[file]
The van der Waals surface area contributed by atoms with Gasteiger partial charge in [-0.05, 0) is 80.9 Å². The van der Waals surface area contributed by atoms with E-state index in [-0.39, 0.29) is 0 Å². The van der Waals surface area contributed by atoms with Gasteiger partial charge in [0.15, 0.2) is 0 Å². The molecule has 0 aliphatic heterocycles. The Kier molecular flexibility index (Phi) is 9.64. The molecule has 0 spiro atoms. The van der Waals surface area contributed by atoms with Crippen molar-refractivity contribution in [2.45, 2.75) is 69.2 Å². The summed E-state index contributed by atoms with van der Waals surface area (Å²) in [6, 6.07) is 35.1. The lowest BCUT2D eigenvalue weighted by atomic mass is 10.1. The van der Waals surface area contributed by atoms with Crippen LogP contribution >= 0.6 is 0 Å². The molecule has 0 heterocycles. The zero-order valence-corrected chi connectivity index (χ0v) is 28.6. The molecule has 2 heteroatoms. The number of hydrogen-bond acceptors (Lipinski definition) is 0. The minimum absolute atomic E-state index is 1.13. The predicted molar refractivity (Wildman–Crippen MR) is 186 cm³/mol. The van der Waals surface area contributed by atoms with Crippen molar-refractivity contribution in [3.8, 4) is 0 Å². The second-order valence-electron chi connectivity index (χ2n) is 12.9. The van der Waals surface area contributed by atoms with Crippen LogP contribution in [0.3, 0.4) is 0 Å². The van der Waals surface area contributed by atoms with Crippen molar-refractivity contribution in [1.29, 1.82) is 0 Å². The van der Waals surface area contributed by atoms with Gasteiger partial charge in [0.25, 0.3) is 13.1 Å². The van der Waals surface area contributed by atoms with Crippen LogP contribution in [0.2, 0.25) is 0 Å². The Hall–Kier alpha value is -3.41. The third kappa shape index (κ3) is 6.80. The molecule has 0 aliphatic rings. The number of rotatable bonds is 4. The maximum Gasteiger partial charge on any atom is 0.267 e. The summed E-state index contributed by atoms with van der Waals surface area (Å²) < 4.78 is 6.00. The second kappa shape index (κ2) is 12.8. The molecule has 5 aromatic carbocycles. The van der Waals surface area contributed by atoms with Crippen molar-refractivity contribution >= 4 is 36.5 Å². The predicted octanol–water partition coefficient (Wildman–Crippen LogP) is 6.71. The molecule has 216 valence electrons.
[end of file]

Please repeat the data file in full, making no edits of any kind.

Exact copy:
The van der Waals surface area contributed by atoms with Gasteiger partial charge in [-0.05, 0) is 80.9 Å². The van der Waals surface area contributed by atoms with E-state index in [-0.39, 0.29) is 0 Å². The van der Waals surface area contributed by atoms with Gasteiger partial charge in [0.15, 0.2) is 0 Å². The molecule has 0 aliphatic heterocycles. The Kier molecular flexibility index (Phi) is 9.64. The molecule has 0 spiro atoms. The van der Waals surface area contributed by atoms with Crippen molar-refractivity contribution in [2.45, 2.75) is 69.2 Å². The summed E-state index contributed by atoms with van der Waals surface area (Å²) in [6, 6.07) is 35.1. The lowest BCUT2D eigenvalue weighted by atomic mass is 10.1. The van der Waals surface area contributed by atoms with Crippen LogP contribution >= 0.6 is 0 Å². The molecule has 0 heterocycles. The zero-order valence-corrected chi connectivity index (χ0v) is 28.6. The molecule has 2 heteroatoms. The number of hydrogen-bond acceptors (Lipinski definition) is 0. The minimum absolute atomic E-state index is 1.13. The predicted molar refractivity (Wildman–Crippen MR) is 186 cm³/mol. The van der Waals surface area contributed by atoms with Crippen molar-refractivity contribution in [3.8, 4) is 0 Å². The second-order valence-electron chi connectivity index (χ2n) is 12.9. The van der Waals surface area contributed by atoms with Crippen LogP contribution in [0.3, 0.4) is 0 Å². The van der Waals surface area contributed by atoms with Crippen molar-refractivity contribution in [1.29, 1.82) is 0 Å². The van der Waals surface area contributed by atoms with Gasteiger partial charge in [0.25, 0.3) is 13.1 Å². The van der Waals surface area contributed by atoms with Crippen LogP contribution in [0.2, 0.25) is 0 Å². The Hall–Kier alpha value is -3.41. The third kappa shape index (κ3) is 6.80. The molecule has 0 aliphatic rings. The number of rotatable bonds is 4. The maximum Gasteiger partial charge on any atom is 0.267 e. The summed E-state index contributed by atoms with van der Waals surface area (Å²) < 4.78 is 6.00. The second kappa shape index (κ2) is 12.8. The molecule has 5 aromatic carbocycles. The van der Waals surface area contributed by atoms with Crippen molar-refractivity contribution >= 4 is 36.5 Å². The predicted octanol–water partition coefficient (Wildman–Crippen LogP) is 6.71. The molecule has 216 valence electrons.